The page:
--In one case, the token bucket is defined to be full when it is executed for the first time.
--Another situation is that the over current limiting treatment is not performed for a long time, resulting in the release of kV bearing this time,
--This expiration time will exceed the time when the token is naturally put into the bucket until the bucket is full, so the token bucket should also be full.
 --Number of tokens remaining after this execution: bucket capacity - number of tokens consumed in this execution
    bucket_amount = capacity - amount;
    --Update the number of tokens to the token bucket. At the same time, there is an expiration time. If the program is not executed for a long time, the token bucket kV will be recycled'set',KEYS[1],bucket_amount,'PX',key_expire_time)
    --Set [the time when the token was last put into the bucket], which will be used later to calculate the number of tokens that should be put into the bucket'set',st_key,start_time,'PX',key_expire_time)
    --Return value [number of tokens in current bucket]
    --No other treatment is required
    return ret

--The token bucket exists. Get the current number of tokens in the token bucket
local current_value ='get',KEYS[1])
current_value = tonumber(current_value)

--Judge whether it is time to put a new token into the bucket: current time - time of last release > = time interval of release
local last_time_changed=0
local past_time=current_time-last_time
if(past_time0 then'set',lock_key,'1','EX',lock_seconds,'NX')
    return ret

--Here, if the token can be deducted successfully, you need to update the token bucket
if last_time_changed==1 then'set',KEYS[1],bucket_amount,'PX',key_expire_time)
 --If there is a new launch, update [last launch time] to the current launch time'set',st_key,last_time,'PX',key_expire_time)
return ret

From the above code, we can see that the main processing process is:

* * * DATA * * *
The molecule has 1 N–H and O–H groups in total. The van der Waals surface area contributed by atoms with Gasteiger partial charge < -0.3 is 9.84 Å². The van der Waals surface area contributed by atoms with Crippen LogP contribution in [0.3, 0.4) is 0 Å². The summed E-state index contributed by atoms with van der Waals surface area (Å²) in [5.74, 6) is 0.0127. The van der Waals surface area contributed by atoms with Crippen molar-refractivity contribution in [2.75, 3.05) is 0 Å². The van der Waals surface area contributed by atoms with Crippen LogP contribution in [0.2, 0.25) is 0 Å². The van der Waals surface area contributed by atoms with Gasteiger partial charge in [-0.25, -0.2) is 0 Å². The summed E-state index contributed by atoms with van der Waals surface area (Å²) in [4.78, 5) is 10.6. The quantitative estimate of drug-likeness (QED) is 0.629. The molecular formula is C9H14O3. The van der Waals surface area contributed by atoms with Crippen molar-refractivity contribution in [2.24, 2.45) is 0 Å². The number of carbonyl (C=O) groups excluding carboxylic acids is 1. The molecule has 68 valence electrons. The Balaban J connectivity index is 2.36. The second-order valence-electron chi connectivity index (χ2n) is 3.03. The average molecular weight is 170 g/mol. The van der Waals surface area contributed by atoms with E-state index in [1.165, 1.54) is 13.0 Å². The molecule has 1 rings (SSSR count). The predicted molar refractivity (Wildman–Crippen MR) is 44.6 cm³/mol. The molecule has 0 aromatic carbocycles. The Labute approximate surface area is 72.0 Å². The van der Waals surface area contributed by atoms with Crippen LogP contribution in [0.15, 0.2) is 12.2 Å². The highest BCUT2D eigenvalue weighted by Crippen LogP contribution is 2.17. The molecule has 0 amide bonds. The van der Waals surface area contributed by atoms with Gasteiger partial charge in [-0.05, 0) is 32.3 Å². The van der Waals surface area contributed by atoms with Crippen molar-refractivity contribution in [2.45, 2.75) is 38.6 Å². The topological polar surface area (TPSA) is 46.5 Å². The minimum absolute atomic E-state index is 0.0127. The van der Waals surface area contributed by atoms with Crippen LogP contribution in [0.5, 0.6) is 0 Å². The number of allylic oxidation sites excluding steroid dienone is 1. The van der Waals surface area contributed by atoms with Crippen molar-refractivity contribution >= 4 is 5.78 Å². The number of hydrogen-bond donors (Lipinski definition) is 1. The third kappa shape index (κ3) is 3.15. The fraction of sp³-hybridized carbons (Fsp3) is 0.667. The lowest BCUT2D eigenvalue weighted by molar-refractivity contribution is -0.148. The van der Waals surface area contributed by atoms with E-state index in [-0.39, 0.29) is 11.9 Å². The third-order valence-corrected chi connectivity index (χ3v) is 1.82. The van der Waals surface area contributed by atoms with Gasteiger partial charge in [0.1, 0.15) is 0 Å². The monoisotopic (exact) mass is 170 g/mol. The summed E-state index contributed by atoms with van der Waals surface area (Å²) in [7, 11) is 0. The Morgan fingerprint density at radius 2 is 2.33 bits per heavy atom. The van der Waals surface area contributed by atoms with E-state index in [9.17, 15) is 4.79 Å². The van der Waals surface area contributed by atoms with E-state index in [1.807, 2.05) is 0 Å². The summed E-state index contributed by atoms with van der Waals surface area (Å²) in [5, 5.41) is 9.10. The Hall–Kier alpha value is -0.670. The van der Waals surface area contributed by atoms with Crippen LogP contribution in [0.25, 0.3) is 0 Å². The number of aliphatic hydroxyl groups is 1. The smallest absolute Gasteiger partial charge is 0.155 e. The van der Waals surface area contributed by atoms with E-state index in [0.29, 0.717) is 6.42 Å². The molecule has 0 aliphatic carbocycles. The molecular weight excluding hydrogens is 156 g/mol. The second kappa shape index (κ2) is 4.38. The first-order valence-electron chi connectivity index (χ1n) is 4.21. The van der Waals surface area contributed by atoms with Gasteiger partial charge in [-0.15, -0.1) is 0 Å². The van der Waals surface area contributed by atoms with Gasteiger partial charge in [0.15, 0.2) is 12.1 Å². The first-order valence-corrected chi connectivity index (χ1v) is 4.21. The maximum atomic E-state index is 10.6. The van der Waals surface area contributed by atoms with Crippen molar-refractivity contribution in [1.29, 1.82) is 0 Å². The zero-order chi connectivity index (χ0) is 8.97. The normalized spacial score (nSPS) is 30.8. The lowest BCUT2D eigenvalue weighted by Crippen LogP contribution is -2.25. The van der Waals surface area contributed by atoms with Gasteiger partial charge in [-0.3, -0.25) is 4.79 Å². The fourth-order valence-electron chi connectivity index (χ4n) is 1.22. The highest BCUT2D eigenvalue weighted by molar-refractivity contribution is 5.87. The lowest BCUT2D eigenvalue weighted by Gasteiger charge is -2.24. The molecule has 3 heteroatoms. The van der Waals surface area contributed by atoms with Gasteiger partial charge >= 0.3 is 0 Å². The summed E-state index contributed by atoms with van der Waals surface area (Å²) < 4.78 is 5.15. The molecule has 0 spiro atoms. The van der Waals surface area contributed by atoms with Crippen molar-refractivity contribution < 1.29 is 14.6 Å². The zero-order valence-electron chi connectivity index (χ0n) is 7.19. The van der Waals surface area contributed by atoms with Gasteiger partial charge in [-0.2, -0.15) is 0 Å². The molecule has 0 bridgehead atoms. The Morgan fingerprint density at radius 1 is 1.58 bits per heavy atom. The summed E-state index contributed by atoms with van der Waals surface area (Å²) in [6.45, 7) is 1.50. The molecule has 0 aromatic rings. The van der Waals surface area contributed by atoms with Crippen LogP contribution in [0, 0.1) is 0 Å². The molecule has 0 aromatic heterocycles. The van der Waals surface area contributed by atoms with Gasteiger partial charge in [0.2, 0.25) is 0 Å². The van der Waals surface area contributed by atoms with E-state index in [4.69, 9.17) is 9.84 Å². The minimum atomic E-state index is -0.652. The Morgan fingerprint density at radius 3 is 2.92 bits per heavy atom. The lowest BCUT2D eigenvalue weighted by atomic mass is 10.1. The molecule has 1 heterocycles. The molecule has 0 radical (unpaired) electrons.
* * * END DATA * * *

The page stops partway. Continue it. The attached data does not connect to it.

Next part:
1. Judge whether it has been punished by current limiting, return directly if it has, and enter the next step if it has not.

2. Judge whether the token bucket exists. If it does not exist, first create the token bucket, and then deduct the token to return. If it exists, go to the next step.

3. Judge whether to release the token. If not, deduct the token directly. If necessary, release the token first and then deduct the token.

4. Judge the number of tokens after deduction. If it is less than 0, the current limit is returned, and the current limit penalty is set. If it is greater than or equal to 0, proceed to the next step.

5. Update the number of tokens in the bucket to redis.

You can submit and run this Lua script in redis Library of any development language if you use Net platform, you can refer to this article:ASP. Net core using token bucket to limit current

About fireflysoft RateLimit

FireflySoft. Ratelimit is based on Net standard’s current limiting class library, its kernel is simple and lightweight, and can flexibly deal with various current limiting scenarios.

Its main features include:

  • A variety of current limiting algorithms: built-in fixed window, sliding window, leaky bucket and token bucket, which can also be customized and extended.
  • Multiple count storage: memory and redis are currently supported.
  • Distributed friendly: support unified counting of distributed programs through redis storage.
  • Flexible current limiting target: various data can be extracted from the request to set the current limiting target.
  • Support flow restriction penalty: the client can be locked for a period of time after triggering flow restriction, and its access is not allowed.
  • Dynamic change rules: support dynamic change of flow restriction rules when the program is running.
  • Custom error: you can customize the error code and error message after triggering current limiting.
  • Universality: in principle, it can meet any current limiting scenario.

GitHub open source address: